American tradition, reinforced by statutes, has mandated that party politics be kept out of the military. In theory military officers should refrain from overt displays of political involvement; specifically, wearing a uniform to a political function is prohibited””with just a few narrowly delineated exceptions (the armed forces routinely provide color guards for political events, for instance). However, with the arrival of the Bush Administration, a double standard has emerged: military personnel are welcomed to participate, in uniform, at Republican functions; at Democratic functions, this is prohibited. One of the best demonstrations of this was Lt. Gen. William G. Boykin, who wore his uniform while giving speeches at a series of political rallies linked to the Republican party. An inspector general’s report recommended he be disciplined over this. Instead, he was promoted. Soldiers caught wearing a uniform as a function associated with the other party have a distinctly different experience, as Cpl. Adam Kokesh discovered.

A democracy in which the military is beyond reproach and in which the military brass favors one party over the other is in a lot of danger. I will add further that there are few institutions in the US that need vigorous criticism more than the US military, which contrary to American jingoism is not all that good, especially considering it is spending 50% of the world’s budget. Yes, Bush is a boob. But US forces have just not done a very good job in-theater otherwise. Since I’m never going to run for office I can say this. The fact that people who might run for office, or are in office, can’t say it is immensely worrisome.

Know Your Place Peons: Another strain that’s very interesting is that various Senators essentially said the same thing as Move-On, minus the word betrayal. And they came pretty close to saying that. Matt Stoller over at Open Left tackled this with General Wesley Clark:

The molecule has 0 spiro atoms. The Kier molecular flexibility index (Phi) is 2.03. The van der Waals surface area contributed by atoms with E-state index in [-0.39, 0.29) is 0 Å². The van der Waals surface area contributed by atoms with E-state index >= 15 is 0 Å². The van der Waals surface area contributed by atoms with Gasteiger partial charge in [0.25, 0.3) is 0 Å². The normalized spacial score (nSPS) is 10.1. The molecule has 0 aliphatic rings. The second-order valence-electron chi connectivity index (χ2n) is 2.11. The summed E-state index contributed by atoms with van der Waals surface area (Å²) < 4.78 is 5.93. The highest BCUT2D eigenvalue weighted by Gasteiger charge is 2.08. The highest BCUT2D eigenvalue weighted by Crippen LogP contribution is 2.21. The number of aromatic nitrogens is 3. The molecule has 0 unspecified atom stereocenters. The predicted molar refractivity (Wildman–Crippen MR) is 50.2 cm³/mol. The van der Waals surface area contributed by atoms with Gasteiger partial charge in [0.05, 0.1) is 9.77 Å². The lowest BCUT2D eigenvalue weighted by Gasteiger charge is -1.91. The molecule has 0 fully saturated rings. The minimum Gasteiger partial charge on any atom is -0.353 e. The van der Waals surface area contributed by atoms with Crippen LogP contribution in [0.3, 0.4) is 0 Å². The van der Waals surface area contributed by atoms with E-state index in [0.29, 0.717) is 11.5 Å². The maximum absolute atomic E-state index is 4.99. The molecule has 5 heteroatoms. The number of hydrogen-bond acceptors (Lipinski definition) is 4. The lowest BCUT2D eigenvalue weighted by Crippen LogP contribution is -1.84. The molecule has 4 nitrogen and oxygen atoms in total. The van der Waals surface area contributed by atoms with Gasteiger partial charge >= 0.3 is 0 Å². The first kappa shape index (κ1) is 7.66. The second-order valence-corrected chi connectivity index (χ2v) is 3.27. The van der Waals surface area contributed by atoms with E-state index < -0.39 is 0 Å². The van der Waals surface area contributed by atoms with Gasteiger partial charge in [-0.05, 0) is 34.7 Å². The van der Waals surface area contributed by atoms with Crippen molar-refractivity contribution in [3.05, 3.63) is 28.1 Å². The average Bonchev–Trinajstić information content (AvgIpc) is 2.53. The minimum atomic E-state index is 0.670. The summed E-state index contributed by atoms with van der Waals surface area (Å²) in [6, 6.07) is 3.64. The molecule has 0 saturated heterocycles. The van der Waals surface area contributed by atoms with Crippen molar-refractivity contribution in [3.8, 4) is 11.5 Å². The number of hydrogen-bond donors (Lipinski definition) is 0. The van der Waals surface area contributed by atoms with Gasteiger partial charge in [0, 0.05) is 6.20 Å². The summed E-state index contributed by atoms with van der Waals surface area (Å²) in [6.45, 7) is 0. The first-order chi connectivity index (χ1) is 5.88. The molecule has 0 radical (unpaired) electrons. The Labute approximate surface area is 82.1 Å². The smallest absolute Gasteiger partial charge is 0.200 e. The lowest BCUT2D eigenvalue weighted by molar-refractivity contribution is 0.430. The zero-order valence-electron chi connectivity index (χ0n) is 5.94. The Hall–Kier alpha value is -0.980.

Matt Stoller: Chuck Hagel called his performance “a dirty trick on the American people… It’s not only a dirty trick, but it’s dishonest, it’s hypocritical, it’s dangerous and irresponsible.” Admiral Fallon was reported saying that he thinks Petreaus is ‘an ass-kissing little chickenshit” for the way he sucks up to politicians.’ There are a lot of rumors that David Petraeus wants to run for President. My question is, um, is their criticism a mistake as well?

Wes Clark: Well, I think for Chuck Hagel, who’s a sitting Senator who wants to criticize a General, that’s fine. That’s his right to do so. As far as Admiral Fallon was concerned, if he’s got a personal quarrel with Petraeus, you know, that’s between the two of them. Petraeus works for him, obviously he feels cut out and to some extent I’ve known situations like that, but, um, as for Moveon.org, it was a mistake.

Let me summarize that for you – it’s ok for a Senator to criticize a general. It’s okay for another general to criticize a general. But it’s not ok for ordinary citizens to criticize a general. Who do you think you are anyway? Uppity bloody peasants. (Hagel, of course, voted for the resolution.)